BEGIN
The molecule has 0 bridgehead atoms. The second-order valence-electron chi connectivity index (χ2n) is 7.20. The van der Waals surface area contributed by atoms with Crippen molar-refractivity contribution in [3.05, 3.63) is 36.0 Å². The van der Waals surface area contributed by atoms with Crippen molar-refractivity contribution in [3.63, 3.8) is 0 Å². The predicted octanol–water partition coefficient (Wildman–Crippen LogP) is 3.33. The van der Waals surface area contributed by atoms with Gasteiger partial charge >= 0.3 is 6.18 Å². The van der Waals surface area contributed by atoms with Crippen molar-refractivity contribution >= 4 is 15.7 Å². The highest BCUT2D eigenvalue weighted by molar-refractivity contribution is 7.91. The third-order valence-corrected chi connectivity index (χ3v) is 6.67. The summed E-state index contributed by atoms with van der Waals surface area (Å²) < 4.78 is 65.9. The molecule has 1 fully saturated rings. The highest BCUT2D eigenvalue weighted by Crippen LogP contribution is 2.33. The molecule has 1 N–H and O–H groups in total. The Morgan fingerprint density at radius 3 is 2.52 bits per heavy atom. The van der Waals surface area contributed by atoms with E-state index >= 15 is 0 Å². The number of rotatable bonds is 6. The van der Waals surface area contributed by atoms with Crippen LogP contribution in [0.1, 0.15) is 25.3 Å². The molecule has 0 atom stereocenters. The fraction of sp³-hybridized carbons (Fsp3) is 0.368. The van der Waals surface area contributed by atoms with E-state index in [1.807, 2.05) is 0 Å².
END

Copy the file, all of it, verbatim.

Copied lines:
The molecule has 0 bridgehead atoms. The second-order valence-electron chi connectivity index (χ2n) is 7.20. The van der Waals surface area contributed by atoms with Crippen molar-refractivity contribution in [3.05, 3.63) is 36.0 Å². The van der Waals surface area contributed by atoms with Crippen molar-refractivity contribution in [3.63, 3.8) is 0 Å². The predicted octanol–water partition coefficient (Wildman–Crippen LogP) is 3.33. The van der Waals surface area contributed by atoms with Gasteiger partial charge >= 0.3 is 6.18 Å². The van der Waals surface area contributed by atoms with Crippen molar-refractivity contribution >= 4 is 15.7 Å². The highest BCUT2D eigenvalue weighted by molar-refractivity contribution is 7.91. The third-order valence-corrected chi connectivity index (χ3v) is 6.67. The summed E-state index contributed by atoms with van der Waals surface area (Å²) < 4.78 is 65.9. The molecule has 1 fully saturated rings. The highest BCUT2D eigenvalue weighted by Crippen LogP contribution is 2.33. The molecule has 1 N–H and O–H groups in total. The Morgan fingerprint density at radius 3 is 2.52 bits per heavy atom. The van der Waals surface area contributed by atoms with E-state index >= 15 is 0 Å². The number of rotatable bonds is 6. The van der Waals surface area contributed by atoms with Crippen LogP contribution in [0.1, 0.15) is 25.3 Å². The molecule has 0 atom stereocenters. The fraction of sp³-hybridized carbons (Fsp3) is 0.368. The van der Waals surface area contributed by atoms with E-state index in [1.807, 2.05) is 0 Å².